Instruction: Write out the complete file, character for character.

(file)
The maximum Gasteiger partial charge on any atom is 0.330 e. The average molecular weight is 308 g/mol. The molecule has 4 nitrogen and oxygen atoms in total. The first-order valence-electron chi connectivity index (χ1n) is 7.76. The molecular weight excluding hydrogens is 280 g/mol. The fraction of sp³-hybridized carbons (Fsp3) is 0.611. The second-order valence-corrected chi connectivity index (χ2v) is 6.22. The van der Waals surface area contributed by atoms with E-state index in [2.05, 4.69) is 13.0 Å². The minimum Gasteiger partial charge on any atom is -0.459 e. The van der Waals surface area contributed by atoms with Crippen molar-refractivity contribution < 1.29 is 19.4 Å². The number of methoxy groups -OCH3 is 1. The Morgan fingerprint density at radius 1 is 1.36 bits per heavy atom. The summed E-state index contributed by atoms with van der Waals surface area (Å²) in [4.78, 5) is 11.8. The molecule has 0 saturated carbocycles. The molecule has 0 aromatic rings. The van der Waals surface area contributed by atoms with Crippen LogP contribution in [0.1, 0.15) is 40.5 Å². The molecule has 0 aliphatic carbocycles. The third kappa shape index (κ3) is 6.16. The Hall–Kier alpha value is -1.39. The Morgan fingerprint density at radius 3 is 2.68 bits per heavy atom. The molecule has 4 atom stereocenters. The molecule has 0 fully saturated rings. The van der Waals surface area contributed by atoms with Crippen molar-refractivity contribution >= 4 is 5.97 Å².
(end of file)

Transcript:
The maximum Gasteiger partial charge on any atom is 0.330 e. The average molecular weight is 308 g/mol. The molecule has 4 nitrogen and oxygen atoms in total. The first-order valence-electron chi connectivity index (χ1n) is 7.76. The molecular weight excluding hydrogens is 280 g/mol. The fraction of sp³-hybridized carbons (Fsp3) is 0.611. The second-order valence-corrected chi connectivity index (χ2v) is 6.22. The van der Waals surface area contributed by atoms with E-state index in [2.05, 4.69) is 13.0 Å². The minimum Gasteiger partial charge on any atom is -0.459 e. The van der Waals surface area contributed by atoms with Crippen molar-refractivity contribution < 1.29 is 19.4 Å². The number of methoxy groups -OCH3 is 1. The Morgan fingerprint density at radius 1 is 1.36 bits per heavy atom. The summed E-state index contributed by atoms with van der Waals surface area (Å²) in [4.78, 5) is 11.8. The molecule has 0 saturated carbocycles. The molecule has 0 aromatic rings. The van der Waals surface area contributed by atoms with Crippen LogP contribution in [0.1, 0.15) is 40.5 Å². The molecule has 0 aliphatic carbocycles. The third kappa shape index (κ3) is 6.16. The Hall–Kier alpha value is -1.39. The Morgan fingerprint density at radius 3 is 2.68 bits per heavy atom. The molecule has 4 atom stereocenters. The molecule has 0 fully saturated rings. The van der Waals surface area contributed by atoms with Crippen molar-refractivity contribution >= 4 is 5.97 Å².